Friday Book Club: Animals in Translation, by Temple Grandin and Catherine Johnson

SWT-Book-ClubsWelcome to our July Book club – every week in July we’ll be discussing Animals in Translation, by Temple Grandin. This online book club goes hand in hand with an in-person book club that meets monthly at Arden Dimick Library.  In May, June, and July we read books that had to do with animals, in keeping with the “Paws to Read” Summer Reading Program at Sacramento Public Library.  Our previous books were The Call of the Wild, by Jack London, and  The Art of Racing in the Rain by Garth Stein.

Join us in person on Sunday, July 13, 2014!  We will be at Arden Dimick Library in Sacramento at 2PM for the Arden Dimick Book Club.  

Temple Grandin is a women with autism who has become famous for her work in making slaughterhouses more humane.  As she became well-known for being able to figure out was bothering animals (often a very small thing, as when she describes a herd of cattle being spooked by a white plastic water bottle on a dark brown dirt floor) she became asked to consult in many areas of the animal food industry as well as zoos.  Temple has an interesting attitude towards her work.  She loves animals but has no problem with them being used for food.  what she objects to is their being made to endure fear, anxiety, or pain.  “I think using animals for food is an ethical thing to do, but we’ve got to do it right.  We’ve got to give those animals a decent life and we’ve got to give them a painless death.  We owe the animals respect”.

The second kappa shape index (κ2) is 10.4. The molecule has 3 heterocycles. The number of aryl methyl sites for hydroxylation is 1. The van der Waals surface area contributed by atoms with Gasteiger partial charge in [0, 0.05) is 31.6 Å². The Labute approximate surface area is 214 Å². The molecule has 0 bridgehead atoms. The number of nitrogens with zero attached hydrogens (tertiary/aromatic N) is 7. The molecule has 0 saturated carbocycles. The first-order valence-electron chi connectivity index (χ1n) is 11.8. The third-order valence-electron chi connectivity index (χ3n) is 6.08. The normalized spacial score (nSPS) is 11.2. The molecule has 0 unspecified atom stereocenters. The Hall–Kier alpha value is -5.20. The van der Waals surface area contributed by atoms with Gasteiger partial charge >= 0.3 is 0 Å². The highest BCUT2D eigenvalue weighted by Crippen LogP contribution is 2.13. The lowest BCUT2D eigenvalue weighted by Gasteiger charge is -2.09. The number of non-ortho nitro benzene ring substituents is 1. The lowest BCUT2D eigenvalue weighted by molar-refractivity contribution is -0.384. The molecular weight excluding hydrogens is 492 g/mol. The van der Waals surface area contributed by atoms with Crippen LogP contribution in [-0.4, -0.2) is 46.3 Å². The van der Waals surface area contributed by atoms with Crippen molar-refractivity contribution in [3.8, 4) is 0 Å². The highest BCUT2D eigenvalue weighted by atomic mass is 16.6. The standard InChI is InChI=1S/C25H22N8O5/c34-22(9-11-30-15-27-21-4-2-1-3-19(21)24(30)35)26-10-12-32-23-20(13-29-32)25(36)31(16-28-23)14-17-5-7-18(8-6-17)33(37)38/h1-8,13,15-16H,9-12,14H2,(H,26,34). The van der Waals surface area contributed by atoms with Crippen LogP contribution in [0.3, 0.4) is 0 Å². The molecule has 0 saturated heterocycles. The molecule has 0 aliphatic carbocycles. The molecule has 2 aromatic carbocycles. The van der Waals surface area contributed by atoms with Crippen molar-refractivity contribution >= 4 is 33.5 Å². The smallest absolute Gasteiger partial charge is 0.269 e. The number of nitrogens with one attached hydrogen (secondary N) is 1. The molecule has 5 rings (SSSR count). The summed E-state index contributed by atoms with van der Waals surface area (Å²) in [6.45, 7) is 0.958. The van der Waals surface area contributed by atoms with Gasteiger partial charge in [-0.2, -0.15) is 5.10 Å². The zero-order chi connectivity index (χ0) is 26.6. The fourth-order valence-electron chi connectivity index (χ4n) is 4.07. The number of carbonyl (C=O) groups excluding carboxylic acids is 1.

Temple Grandin

Temple Grandin suggests that her success with animals is directly tied to her autism, because both animals and people with autism tend to focus on detail.  When Temple is asked to visit a facility and explain why the pigs won’t move through a chute, she gets down on all fours in the chute and tries to perceive what the pig would notice.  In this example it was sparkles of light reflecting off the wet floor that was scaring the pigs, a problem that wwas solved by adjusting the lighting.  She’s able to hone in on small details that most people take for granted as we incorporate the detail into a bigger picture.  “Autism made school and social life hard, but it made animals easy”.

Temple Grandin has gone from being unable to speak (until the age of four) to being a renewed expert on animal behavior and rights for people with autism.  Many of her books focus on animals but several focus more exclusively on her experiences with autism, including Thinking in Pictures:  My Life With AutismThe Way I See It: A Personal Look at Autism and Aspergers; and The Autistic Brain: Thinking Across the Spectrum.  She has a PhD in Animal Science.

Temple Grandin has become not only an animal welfare advocate but powerful advocate for people with autism.  while she recognizes that some forms of autism are terribly debilitating, she is adamant that we should not ignore the fact that autism can confer some advantages:

“In an ideal world the scientist should find a method to prevent the most severe forms of autism but allow the milder forms to survive. After all, the really social people did not invent the first stone spear. It was probably invented by an Aspie who chipped away at rocks while the other people socialized around the campfire. Without autism traits we might still be living in caves.”

― Temple GrandinThinking in Pictures, Expanded Edition: My Life with Autism

If you want to learn about Temple Grandin’s life, you can turn to the biopic from HBO which starred Claire Danes: Temple Grandin.  Here’s a trailer:

 

 

 

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